My Nana made this dish all the time and she called it something like Foi or Foy. I can’t find any record of any Italian beans and greens recipe by that name, so I’m calling it “Spicy Beans and Greens.” If anyone can tell me what this “Foy” refers to, I will be infinitely grateful!! Just leave me a note in the comments.
I love including this dish in otherwise heavy meals because the spicy bitterness is such a relief from all the rich carb-and-dairy overload. It’s also one of the easiest things in the world to make and takes no time and little attention and is, in my opinion, even better at room temp than it is hot.
So, here we go!
Spicy Beans and Greens RecipeCourse: SidesCuisine: ItalianDifficulty: Easy
The secret to this recipe is drying the spinach out as much as possible so you don’t have to cook it to death the evaporate the water. You want the greens to have some bite left in them when they’re done.
454 g Fresh spinach. You can substitute frozen spinach.
30 g Garlic
40 ml olive oil
5 g salt
Crushed red pepper or cayenne to taste
1 can cannelloni beans, rinsed and well drained
- Slice the garlic roughly into slivers. They have to be thick enough to withstand cooking and still hold their shape.
- Blanch spinach in boiling salted water for 20 seconds and douse in cold water. Drain and squeeze out as much excess water as possible. Spread out in a colander to dry further*
- Put olive oil and garlic in a frying pan and heat over low heat for 10 minutes. The goal is to infuse the oil with the garlic taste, not to brown the garlic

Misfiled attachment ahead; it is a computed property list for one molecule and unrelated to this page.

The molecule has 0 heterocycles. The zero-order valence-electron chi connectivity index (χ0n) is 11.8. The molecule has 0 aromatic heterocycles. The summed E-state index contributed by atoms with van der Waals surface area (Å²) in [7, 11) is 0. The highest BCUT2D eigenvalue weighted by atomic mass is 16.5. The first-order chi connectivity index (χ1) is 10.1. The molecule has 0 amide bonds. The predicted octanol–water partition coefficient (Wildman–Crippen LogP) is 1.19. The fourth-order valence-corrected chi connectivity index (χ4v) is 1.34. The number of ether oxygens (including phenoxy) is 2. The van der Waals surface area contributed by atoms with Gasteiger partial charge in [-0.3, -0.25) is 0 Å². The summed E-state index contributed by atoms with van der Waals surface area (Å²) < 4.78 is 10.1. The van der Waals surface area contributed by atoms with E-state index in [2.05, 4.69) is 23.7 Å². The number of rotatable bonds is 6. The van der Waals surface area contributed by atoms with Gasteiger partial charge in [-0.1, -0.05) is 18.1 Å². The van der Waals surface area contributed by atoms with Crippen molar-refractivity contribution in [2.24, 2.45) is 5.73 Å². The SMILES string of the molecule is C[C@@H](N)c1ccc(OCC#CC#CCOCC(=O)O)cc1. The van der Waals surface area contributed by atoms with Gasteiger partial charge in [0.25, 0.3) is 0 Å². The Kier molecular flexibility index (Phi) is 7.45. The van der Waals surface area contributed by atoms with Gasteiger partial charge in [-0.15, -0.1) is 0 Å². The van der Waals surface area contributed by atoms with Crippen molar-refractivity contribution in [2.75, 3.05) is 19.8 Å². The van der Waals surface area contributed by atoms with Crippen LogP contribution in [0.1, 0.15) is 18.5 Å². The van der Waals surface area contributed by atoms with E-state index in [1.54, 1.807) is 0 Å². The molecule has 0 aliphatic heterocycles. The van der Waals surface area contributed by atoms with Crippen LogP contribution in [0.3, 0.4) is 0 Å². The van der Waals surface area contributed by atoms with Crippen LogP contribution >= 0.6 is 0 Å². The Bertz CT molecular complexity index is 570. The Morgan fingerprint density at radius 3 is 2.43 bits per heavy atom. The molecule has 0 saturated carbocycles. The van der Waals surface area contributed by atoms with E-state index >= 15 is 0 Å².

- When the garlic is translucent, but not browning, add the drained spinach and salt and raise the heat to medium
- As soon as the spinach is heated through and any liquid at the bottom of the pan has evaporated, add the beans and hot pepper and toss gently so as not to break up the beans
- Cook until beans are just hot.* Remove to serving dish
- Drizzle with good quality, extra virgin olive oil to finish. You can also spritz some lemon juice over it when serving.
- *If you’re substituting frozen spinach, you don’t have to blanch it. Just make sure it’s thoroughly thawed and you have squeezed out any excess moisture. It’s VERY IMPORTANT that the spinach is as dry as possible. Otherwise you’ll have to cook the hell out of it so it won’t be soggy and then it won’t have that nice nutty fresh taste.
- The beans are already cooked in the can. All you need to do is get them hot enough to eat. If you overcook them, they’ll break down and turn into bean mush. Still tasty, but texturally lacking.
That’s it! That’s all there is to it. I like a lot of heat in this dish personally, but that’s up to you, boo!